It’s that time of year again.
The time of year when people everywhere write up their wish lists, hope to gain favor with those who can bestow gifts, and dream of the bounty that will greet them in a few weeks’ time.
Yes, it’s Annual Planning and Budgeting time.
The process of setting annual goals and budgets can be frustrating and even demoralizing for employees and managers alike as their visions and budgets get slashed in each round of management reviews.
This process can be especially painful for Innovators who feel like they are expected to do more with less and, as a result, can’t even try to do anything new or game-changing because they barely have the resources to operate the current business.
Resource constraints are a reality in every organization. The trick is not to give up when you run into them, but to figure out how to work with them and, more importantly, the people who control them.
1. Acknowledge reality
Yes, we all know that, when funding innovation, corporations should act more like VCs and follow a milestone-based approach to releasing funds. But the reality is that the budgeting processes in most companies are so rigid that you get your budget at the beginning of the year and you don’t get a penny even if circumstances change and additional investment could yield wildly positive results.
Instead of trying to change the system or asking only for what you’ll need in the first quarter or the first half of the year, work with the system and ask for your annual budget up-front.
2. Know where there’s flexibility
During my first year at Harvard Business School, my accounting professor would often run around the room yelling “No Rules! No Rules!” which often left me more confused than when the class started.
I’m still not certain what point he was trying to make but I like to believe that he was trying to shock us out of our rigid black-and-white thinking about accounting and to see that there is room for flexibility (while staying on the right side of the law).
As you draft your budget, understand which line items are more flexible than others. For example, a client of mine had to break her budget request into Fixed (salary, benefits, and overhead) and Flexible (travel and project-specific) costs. Fixed costs were locked in, but she had almost complete autonomy over how Flexible funds were spent. As a result, given the uncertainty of staffing required for innovation projects, she maintained a skeleton crew of FTEs and relied on temps, interns, and consultants to staff up projects when needed.
3. Channel your inner Mick Jagger
The Rolling Stones said it best when they sang, “You can’t always get what you want/ But if you try sometimes, you might find/ You get what you need.”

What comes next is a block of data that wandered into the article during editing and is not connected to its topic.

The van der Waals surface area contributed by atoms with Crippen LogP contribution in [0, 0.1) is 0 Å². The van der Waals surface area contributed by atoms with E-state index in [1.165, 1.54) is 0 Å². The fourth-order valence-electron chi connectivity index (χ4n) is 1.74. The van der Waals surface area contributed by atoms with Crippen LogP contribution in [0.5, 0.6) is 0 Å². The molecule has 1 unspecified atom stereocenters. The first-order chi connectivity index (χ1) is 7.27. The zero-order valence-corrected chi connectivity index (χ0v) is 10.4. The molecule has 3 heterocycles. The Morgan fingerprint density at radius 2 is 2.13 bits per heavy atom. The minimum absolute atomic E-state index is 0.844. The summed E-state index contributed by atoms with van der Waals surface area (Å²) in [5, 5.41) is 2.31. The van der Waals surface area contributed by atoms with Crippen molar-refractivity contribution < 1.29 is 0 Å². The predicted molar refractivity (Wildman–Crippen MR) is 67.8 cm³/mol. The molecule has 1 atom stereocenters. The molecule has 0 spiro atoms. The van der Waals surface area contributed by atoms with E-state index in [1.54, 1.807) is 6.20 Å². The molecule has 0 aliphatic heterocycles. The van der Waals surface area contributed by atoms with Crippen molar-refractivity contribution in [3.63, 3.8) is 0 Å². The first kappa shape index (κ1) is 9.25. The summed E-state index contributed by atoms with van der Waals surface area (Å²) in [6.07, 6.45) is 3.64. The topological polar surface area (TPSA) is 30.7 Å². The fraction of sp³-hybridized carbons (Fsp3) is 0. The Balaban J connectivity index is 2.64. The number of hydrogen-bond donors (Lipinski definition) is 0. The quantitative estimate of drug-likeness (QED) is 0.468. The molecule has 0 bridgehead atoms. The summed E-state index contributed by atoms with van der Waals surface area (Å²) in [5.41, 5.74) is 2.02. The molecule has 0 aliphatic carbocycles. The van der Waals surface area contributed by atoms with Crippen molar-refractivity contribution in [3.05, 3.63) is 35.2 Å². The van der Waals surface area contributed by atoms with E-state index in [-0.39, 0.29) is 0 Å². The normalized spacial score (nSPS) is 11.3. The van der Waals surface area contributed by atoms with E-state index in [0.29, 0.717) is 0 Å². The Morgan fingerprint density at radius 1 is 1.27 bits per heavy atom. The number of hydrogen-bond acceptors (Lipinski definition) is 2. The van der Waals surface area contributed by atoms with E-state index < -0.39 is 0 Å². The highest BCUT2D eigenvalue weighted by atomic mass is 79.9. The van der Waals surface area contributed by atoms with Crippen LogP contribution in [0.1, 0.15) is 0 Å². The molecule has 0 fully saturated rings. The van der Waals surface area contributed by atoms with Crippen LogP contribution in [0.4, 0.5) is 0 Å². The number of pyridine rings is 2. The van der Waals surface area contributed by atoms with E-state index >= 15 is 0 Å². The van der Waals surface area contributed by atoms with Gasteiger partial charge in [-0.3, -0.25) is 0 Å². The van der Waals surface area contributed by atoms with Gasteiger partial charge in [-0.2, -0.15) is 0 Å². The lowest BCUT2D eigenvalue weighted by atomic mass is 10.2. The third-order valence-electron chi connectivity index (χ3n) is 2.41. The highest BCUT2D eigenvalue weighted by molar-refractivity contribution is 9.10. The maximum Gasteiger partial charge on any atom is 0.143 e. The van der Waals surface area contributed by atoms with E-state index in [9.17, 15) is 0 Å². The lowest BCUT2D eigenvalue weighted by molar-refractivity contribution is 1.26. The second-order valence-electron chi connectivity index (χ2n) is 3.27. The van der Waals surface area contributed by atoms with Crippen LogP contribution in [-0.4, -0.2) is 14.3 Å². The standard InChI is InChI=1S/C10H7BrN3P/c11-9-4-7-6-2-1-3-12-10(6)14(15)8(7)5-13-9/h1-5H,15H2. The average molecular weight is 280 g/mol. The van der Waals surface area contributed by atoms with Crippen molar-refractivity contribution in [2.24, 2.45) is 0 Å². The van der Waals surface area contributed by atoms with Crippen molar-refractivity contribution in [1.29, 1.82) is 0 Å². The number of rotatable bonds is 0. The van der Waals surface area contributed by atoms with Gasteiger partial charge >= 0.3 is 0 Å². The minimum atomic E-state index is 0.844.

As you look at your innovation projects, estimate what you want (i.e. the resources you need if everything goes perfectly) and what you need (the bare minimum to required to operate if a project runs for the full year). Assuming that what you want isn’t a laughable number, ask for it. When the inevitable cuts are made, acted pained until you get to about halfway between your Want budget and your Need budget then, once you reach the halfway point, start talking about tradeoffs and highlighting the things that won’t happen if budgets continue to get slashed.
4. Make your case
Even if you do everything listed above, the fact remains that there are only so many dollars to go around. This means that a dollar allocated to your project is a dollar NOT allocated to another project.
Large companies crave certainty and they reward executives who are able to consistently deliver results. This system of rewards and incentives amplifies our already innate tendency to prefer avoiding losses to acquiring gains and drives most managers to fund “Safe Bets” and “Sure Things.”
As a result, it’s not enough to pitch your idea and request for funds, you need to emphasize the potential gains, explain how you’ll minimize losses, and make the case for why your project is a better investment than others.
Annual Planning and Budgeting season is stressful for everyone and, inevitably, there will be brilliant ideas and game-changing projects that go unfunded. But by acknowledging the reality and constraints of the process and learning to work within them and with the people making resource allocation decisions, you can significantly increase the odds that some of the items on your innovation wish list will become a reality.